- naekuoLv 71 decade agoFavorite Answer
Map of Italy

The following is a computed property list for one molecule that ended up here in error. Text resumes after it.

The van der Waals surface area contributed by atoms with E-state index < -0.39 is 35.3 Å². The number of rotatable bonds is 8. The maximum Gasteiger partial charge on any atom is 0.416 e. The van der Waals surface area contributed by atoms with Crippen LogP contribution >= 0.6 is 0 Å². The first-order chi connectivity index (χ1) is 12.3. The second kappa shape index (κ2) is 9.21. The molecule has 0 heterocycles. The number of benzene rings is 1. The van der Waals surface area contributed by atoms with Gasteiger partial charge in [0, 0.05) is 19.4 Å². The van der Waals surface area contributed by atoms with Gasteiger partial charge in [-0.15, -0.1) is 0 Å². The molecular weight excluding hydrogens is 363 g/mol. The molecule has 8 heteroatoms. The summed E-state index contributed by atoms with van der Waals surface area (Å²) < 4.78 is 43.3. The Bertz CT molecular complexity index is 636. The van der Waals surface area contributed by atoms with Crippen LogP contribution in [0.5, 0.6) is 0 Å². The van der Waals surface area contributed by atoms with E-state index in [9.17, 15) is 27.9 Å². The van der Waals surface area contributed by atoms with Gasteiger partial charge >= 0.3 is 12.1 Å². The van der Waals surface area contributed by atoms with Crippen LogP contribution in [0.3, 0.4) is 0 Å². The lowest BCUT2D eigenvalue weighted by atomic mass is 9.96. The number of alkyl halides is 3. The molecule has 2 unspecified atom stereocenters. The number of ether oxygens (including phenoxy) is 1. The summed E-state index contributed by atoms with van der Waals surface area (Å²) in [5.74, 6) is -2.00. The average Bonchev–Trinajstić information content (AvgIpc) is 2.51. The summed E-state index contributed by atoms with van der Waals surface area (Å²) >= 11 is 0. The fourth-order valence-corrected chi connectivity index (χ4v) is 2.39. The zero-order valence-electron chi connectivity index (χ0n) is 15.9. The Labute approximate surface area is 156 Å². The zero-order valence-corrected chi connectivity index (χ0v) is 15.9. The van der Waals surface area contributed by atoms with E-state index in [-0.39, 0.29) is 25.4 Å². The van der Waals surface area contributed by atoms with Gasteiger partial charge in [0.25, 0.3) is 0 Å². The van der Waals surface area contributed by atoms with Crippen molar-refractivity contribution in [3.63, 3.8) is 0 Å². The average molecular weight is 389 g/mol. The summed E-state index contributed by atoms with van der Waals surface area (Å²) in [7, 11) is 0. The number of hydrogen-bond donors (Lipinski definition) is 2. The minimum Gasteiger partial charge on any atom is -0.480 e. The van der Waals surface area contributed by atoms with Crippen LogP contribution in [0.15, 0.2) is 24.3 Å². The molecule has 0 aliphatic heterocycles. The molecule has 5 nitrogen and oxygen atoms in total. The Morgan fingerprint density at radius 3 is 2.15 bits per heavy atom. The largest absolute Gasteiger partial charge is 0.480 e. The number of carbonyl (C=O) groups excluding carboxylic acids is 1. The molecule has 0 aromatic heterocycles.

Italy became a nation-state in 1861 when the city-states of the peninsula, along with Sardinia and Sicily, were united under King Victor EMMANUEL II. An era of parliamentary government came to a close in the early 1920s when Benito MUSSOLINI established a Fascist dictatorship. His disastrous alliance with Nazi Germany led to Italy's defeat in World War II. A democratic republic replaced the monarchy in 1946 and economic revival followed. Italy was a charter member of NATO and the European Economic Community (EEC). It has been at the forefront of European economic and political unification, joining the Economic and Monetary Union in 1999. Persistent problems include illegal immigration, organized crime, corruption, high unemployment, sluggish economic growth, and the low incomes and technical standards of southern Italy compared with the prosperous north. Italy has a diversified industrial economy with roughly the same total and per capita output as France and the UK. This capitalistic economy remains divided into a developed industrial north, dominated by private companies, and a less developed, welfare-dependent agricultural south, with 20% unemployment. Most raw materials needed by industry and more than 75% of energy requirements are imported. Over the past decade, Italy has pursued a tight fiscal policy in order to meet the requirements of the Economic and Monetary Unions and has benefited from lower interest and inflation rates. The current government has enacted numerous short-term reforms aimed at improving competitiveness and long-term growth. Italy has moved slowly, however, on implementing needed structural reforms, such as lightening the high tax burden and overhauling Italy's rigid labor market and over-generous pension system, because of the current economic slowdown and opposition from labor unions. But the leadership faces a severe economic constraint: the budget has breached the 3% EU deficit ceiling.